Currently, there are three RAZR models — the V3, the V3c, and the V3i. The V3 is the current generation GSM phone, offered by Cingular and T-Mobile for $99.99 (with a two year contract). The V3c is CDMA version of the RAZR, with some next generation features. It’s offered by Verizon and Alltel for $199.99 with a two year contract. Verizon installs their own (reportedly bad) software on the phone and cripples the Bluetooth support. The V3i is the next generation GSM RAZR. Neither T-Mobile or Cingular offer the phone yet, but it’s supposed to be released before the end of the year. My hunch, given that the V3c is already available and Cingular and T-Mobile have halved the price on the RAZR V3, is that the phone is ready and Cingular and T-Mobile are trying to clear out their RAZR V3 inventories before offering it. I suspect that after the Christmas rush, they’ll roll out the V3i. I haven’t read anything to this effect, it’s just conjecture on my part.

Anyway, my plan now is to wait for the V3i and stick with Cingular rather than switching to Alltel. This has nothing to do with the phones — rather it’s due to differences in calling plans. Cingular offers 450 minutes for $39.99 a month with 5000 night and weekend minutes, with no roaming charges nationwide and no long distance charges. Alltel offers 500 minutes a month with unlimited night and weekend minutes for $39.99 a month. And while their plan offers free long distance nationwide, their play says, “Free roaming near major cities.” I don’t travel all that much, but I still feel more comfortable knowing that I’ll never get dinged with a roaming charge.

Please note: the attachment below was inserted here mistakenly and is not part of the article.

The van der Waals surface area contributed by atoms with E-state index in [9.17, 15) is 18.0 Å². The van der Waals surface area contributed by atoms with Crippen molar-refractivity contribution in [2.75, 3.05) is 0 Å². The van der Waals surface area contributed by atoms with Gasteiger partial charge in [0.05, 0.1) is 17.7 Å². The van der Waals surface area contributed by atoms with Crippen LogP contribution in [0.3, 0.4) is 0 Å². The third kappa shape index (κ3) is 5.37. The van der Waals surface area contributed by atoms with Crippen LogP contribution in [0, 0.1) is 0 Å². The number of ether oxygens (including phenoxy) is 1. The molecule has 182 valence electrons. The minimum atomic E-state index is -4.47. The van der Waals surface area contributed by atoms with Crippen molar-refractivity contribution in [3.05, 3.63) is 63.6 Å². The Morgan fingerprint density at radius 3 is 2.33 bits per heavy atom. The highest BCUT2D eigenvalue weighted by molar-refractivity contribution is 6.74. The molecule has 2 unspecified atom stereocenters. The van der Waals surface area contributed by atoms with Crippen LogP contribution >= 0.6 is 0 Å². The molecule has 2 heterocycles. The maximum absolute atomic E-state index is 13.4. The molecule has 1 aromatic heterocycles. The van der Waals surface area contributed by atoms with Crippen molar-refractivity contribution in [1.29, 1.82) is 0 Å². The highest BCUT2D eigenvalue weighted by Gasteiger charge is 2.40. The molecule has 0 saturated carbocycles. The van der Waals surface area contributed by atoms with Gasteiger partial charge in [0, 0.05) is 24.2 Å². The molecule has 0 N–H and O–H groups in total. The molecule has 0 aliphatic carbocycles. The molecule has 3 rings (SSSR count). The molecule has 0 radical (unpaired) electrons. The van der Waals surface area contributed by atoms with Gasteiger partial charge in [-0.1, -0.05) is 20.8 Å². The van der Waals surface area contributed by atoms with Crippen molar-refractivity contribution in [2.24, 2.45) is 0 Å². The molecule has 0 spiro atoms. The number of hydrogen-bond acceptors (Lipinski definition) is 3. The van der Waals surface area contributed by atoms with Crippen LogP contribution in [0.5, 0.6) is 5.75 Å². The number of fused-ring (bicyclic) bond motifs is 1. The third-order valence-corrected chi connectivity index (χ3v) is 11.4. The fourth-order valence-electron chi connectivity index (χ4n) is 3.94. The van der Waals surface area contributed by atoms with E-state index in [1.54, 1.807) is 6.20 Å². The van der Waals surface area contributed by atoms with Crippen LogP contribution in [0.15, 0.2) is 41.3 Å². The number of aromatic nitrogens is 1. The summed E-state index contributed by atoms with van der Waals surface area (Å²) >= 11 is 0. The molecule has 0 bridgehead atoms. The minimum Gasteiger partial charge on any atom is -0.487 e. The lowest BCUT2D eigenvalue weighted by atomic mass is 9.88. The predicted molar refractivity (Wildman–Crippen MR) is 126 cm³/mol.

I can stick with my current phone until I can get a V3i from Cingular, I think. (If you’re wondering why T-Mobile never enters into the calculation, it’s because they don’t offer service in my area.)

What kind of wiretaps are we talking about
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What kind of wiretaps are we talking about

There was much speculation yesterday about what sort of wiretaps the NSA was running, with the most plausible theory being that they were using some kind of wide-ranging filtering technology to spy on people en masse. Way back in 2000 there was much discussion of a system called Carnivore, under which the federal government would install hardware at ISPs to snoop on all of the email that the ISP processed, but general fear of widespread NSA snooping goes back a lot further than that.

The creators of uber-editor GNU Emacs foresaw this sort of technology and helpfully added the spook function to automatically add words to email messages that might be of interest to the NSA, under the theory that inserting chaff into the world of email would make such systems less useful. This functionality was added to Emacs 16 years ago.

The mind of Rogers Cadenhead